Quilts: A Study of Patterns, Shapes and Relationships provides information on a first grademath and quilting project.
The NCTM's Illuminations site provides a multi-day lesson called Paper Quilts. The lesson asks students to investigate fractional parts of the whole and use translation, reflection, rotation, and line symmetry to make four part quilt squares.
Edsitement, from the National Endowment for the Humanities, features several quilt-related lesson plans, including Family and Friendship in Quilts (grades K-2), History in Quilts (grades 3-5), and Stories in Quilts (grades K-2). (Search using "quilts.")
Quilts and Quiltmaking in America: 1978-1996, from the Library of Congress, provides a glimpse into America's diverse quilting traditions through two collections of quilt-related materials. One is a series of photographs and interviews with traditional quiltmakers in North Carolina and Virginia. The second collection pictures prize-winning quilts from national contests sponsored during the 1990s, and includes essays and information about the quilters and their quilts.
Collection Connections provides teacher resources for using the Library of Congress Quilts and Quiltmaking site. Lessons and activities for history, critical thinking, and arts and humanities are included.
The University of Virginia's American Studies Program presents Southern Quilting: 150 Years of Shared Traditions. The online exhibit examines both quilt patterns and the role of quilting in America. The site includes a description of European and African quilting traditions, a look at seven individual quilters, and a selective online archive of American literary works that center around the role of quilts.
African American Quilting Traditions are preserved at the Boston Museum of Fine Arts and the National Museum of American History. This site, also from Women's Early Art, provides photographs and information about the quilter and her quilts.
A Piece of My Soul: Quilts by Black Arkansans is an online exhibit of quilts made by members of Arkansas's black community from 1880 to present. The Old State House Museum also provides additional information about the exhibit and a printable brochure.
The National Museum of American History provides an online gallery of Quilts, Counterpanes and Throws. The collection includes a wide variety of historic quilt designs, including patriotic quilts, Amish quilts, and crazy quilts.
Quilt Blocks, from the World Wide Quilting Page, provides blueprints for the blocks for many different quilt patterns. Another page at this site features a coloring book with printable quilt patterns that could be enlarged and colored by students.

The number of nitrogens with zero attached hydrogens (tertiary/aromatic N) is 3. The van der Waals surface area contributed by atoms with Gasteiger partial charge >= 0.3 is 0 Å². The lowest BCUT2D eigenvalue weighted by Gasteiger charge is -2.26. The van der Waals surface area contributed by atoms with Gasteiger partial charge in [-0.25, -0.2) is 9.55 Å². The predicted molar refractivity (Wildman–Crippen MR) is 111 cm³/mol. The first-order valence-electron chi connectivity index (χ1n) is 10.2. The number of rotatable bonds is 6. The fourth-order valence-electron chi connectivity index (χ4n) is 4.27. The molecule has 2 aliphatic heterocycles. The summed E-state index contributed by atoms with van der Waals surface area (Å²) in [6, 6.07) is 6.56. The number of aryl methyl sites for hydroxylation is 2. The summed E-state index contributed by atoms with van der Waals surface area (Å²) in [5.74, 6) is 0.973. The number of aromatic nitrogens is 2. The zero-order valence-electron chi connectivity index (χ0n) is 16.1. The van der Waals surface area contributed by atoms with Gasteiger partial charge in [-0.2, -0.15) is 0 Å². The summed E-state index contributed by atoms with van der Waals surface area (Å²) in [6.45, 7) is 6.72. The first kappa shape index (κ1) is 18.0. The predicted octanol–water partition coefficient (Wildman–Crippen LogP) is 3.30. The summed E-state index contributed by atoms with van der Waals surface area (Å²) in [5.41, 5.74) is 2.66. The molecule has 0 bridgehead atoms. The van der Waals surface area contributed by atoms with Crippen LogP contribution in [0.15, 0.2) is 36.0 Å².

The Quilt Index offers access to contextual information and images of quilts held in several private and public collections. Users can type in the name of a quilt pattern to see photographs of quilts, or browse the collections by time period, style and technique, or function of the quilt.
Stitch a Quilt from the Library of Congress America's Library site for elementary-age students gives a brief history of and information about quilting in the U.S.
America's Quilting History provides articles about women's quilting throughout U.S. history. The site, which is produced by a quilting enthusiast, includes a section for teachers and students and one on common myths, such as the one about quilts being used to convey secret messages for the Underground Railroad.
Quilts in the Classroom contains suggestions from children's author Anna Grosnickle Hines for activities to accompany her book Pieces: A Year in Poems and Quilts.
Faith Ringgold's website features images of many of her quilts. The author of Tar Beach and other children's books is best known for her painted story quilts.
The website for The Quiltmaker's Gift provides information about this picture book, it's author and illustrator, and the quilt patterns featured in the book. Check the Activities section for descriptions of subplots contained in qult patterns strategically placed throughout the story, and for help finding the hidden quilt pattern "things" in the puzzle inside the book jacket.
Geometry in Traditional Quilt Design is a unit plan designed for seventh grade math students. It combines local history and mathematics as students attempt to discover new patterns, designs, and variations created by the people of their region.
Information about Hmong quilts or Pa Ndau can be found at these sites:
- America's Quilting History: Hmong Needlework from Womenfolk.org
- Hmong Textiles from the University of California - Irvine
- Folk Arts - The Thread of Life: Hmong Needlework from the Washington state arts commission
Threads of Freedom: The Underground Railroad Story in Quilts is an exhibition from Oberlin College in Ohio. The website features photographs of quilts that commemorate aspects of the Underground Railroad.
Wrapped in Pride: Ghanaian Kente and African American Identity is an exhibit from the National Museum of African Art. This site does not concern quilts, but for teachers who are working on repeating patterns, the "Create Kente" feature allows students to choose a pattern of Kente pieces and see how the whole fabric will appear when the pieces repeat.
Last updated 6/2/10